Month: July 2008
Am I Ready?
Adopting a cat is a wonderful experience, but one that should be taken very seriously. Cats can live into their late teens or even early twenties. Before adopting a cat you should ask yourself some questions.
- Am I willing to adjust my life and my home to accommodate a cat?
While cats are a fairly low maintenance pet, they do need outlets for scratching, they shed, they need a litter box and do vomit on occasion. Are you willing to put the time into learning what is natural behavior and adjust accordingly?
- Can I afford medical care for my cat?
Veterinary bills can be very expensive. It’s important to find a good vet for regular medical care.
- Who will take care of my cat when I travel?
Do you have a friend or relative who can come by to feed and visit while you are away?
- What will happen to my cat if I have to move?
Make sure that you can provide a “forever home” for your cat. He or she will become part of your family and will need to be treated as such.
- Does anyone in the house have allergies or asthma?
Cats are often given up because someone in the household has allergies or asthma that is made worse by a cat. If you are not sure, try spending some time with a friend who has cats to see how you react.
Cat or Kitten?
Kittens are one of the cutest things on the face of the earth. Only a hard hearted person could resist the allure of a tiny, soft little kitten.
There are many positives to adopting a kitten, including:
- you know the kitten’s history
- you can train the kitten
- kittens are easier to introduce to a multi-cat household
- they’re just so darn cute
Some things to consider before adopting a kitten, include:
- kittens are wild and like to play all the time, often hunting you if no other ‘prey’ is available
- kittens are small and can easily be hurt by a child or adult playing too rough
- kittens are curious and will get into everything
- you need to kitten proof the house, similar to baby-proofing a house for a new infant
- you have the added expenses of vaccinations and spaying/neutering
- kittens can be destructive by chewing on cords, running up drapes, breaking nick-nacks, etc.
- kitten’s personalities have not developed yet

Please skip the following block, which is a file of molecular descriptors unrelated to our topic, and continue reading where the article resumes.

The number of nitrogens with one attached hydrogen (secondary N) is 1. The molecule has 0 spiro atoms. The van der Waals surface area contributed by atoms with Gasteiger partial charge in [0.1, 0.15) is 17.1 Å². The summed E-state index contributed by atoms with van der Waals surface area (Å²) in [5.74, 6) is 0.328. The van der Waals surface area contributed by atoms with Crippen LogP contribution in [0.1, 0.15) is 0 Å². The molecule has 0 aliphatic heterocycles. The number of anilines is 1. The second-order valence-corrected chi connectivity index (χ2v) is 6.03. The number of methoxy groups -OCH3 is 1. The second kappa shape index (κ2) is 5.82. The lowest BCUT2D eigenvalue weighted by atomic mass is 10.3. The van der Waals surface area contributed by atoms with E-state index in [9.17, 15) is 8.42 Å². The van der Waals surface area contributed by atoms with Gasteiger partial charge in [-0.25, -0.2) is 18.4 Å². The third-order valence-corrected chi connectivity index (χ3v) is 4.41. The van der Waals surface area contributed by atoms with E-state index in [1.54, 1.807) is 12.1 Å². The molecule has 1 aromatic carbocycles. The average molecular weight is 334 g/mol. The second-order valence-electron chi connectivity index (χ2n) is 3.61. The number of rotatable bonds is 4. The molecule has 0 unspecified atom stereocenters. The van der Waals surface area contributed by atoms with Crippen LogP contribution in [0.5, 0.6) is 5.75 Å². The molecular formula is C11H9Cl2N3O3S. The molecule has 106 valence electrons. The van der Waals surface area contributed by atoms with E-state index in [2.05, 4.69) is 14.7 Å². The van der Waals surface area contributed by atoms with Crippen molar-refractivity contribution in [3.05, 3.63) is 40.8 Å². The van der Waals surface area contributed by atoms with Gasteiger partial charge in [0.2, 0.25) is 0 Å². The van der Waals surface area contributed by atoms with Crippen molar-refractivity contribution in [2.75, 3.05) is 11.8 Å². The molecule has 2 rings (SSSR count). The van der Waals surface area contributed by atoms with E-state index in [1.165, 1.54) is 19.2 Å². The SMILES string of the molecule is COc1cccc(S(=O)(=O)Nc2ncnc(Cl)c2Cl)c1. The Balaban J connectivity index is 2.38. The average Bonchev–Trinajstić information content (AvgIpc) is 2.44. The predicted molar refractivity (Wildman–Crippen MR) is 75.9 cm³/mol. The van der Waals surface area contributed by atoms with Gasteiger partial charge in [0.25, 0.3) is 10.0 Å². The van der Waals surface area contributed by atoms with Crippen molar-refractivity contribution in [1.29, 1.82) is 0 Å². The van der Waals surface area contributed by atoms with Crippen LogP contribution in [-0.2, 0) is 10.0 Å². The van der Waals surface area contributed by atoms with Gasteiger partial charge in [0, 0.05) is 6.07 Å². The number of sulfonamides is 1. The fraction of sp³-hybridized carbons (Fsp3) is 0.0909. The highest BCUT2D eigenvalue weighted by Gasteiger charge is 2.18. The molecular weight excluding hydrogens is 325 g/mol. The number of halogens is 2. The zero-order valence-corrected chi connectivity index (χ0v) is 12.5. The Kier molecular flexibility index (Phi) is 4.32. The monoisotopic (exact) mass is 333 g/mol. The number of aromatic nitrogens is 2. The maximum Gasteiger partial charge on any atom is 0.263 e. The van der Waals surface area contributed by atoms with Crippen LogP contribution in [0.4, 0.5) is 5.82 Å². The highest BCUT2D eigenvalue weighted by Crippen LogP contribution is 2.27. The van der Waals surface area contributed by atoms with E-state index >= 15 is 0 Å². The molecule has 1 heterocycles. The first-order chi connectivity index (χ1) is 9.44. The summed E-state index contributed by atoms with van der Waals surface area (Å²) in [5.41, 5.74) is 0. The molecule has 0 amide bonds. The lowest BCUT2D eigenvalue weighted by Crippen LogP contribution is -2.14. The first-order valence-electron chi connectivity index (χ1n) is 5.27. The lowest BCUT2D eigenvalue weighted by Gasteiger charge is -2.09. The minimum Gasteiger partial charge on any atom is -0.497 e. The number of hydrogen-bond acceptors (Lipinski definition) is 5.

You would be surprised at how quickly a kitten becomes a cat. Within one year, the kitten will be full grown. If this is your first cat or you do not have other cats at home, you may want to consider an adult cat.
Some positives to adopting an adult cat include:
- cats are more mellow than kittens
- cats should already be trained to use a litterbox
- cats personalities are more apparent
- you may be saving a cat’s life by adopting from a shelter. most people want kittens.
- does the cat have any behavior or health problems? This shouldn’t prevent you from adopting, but you should be aware of extra training or medical costs.
- if you have other cats, will they get along? Adult cats often see a new cat as an intruder. Introductions need to be slow.
I’m known around my office as the ‘Cat Lady’. People are usually kind enough to leave the ‘crazy” part out. I don’t think I fit the stereotype of a Cat Lady. I am married, I only have 3 cats, I’m not completely obsessed with cats – just mildly obsessed.
I did not grow up with cats or any pets for that matter. I always wanted a pet, but we lived in apartments where it was not allowed. I finally convinced my mom when I was in college to harbor an “illegal” cat which meant we had to hide her when the landlord came by. Personally, I think the landlord knew but just looked the other way.
That was 19 years ago and I’ve learned a lot about how to live harmoniously with cats over the years. I’ve made many mistakes along the way and am happy that cats are forgiving animals that love unconditionally, despite the rumor of being aloof.
I hope to use this blog to share the things that I’ve learned over the years and to share some excellent resources that can help make your relationship with your cat the one it was meant to be.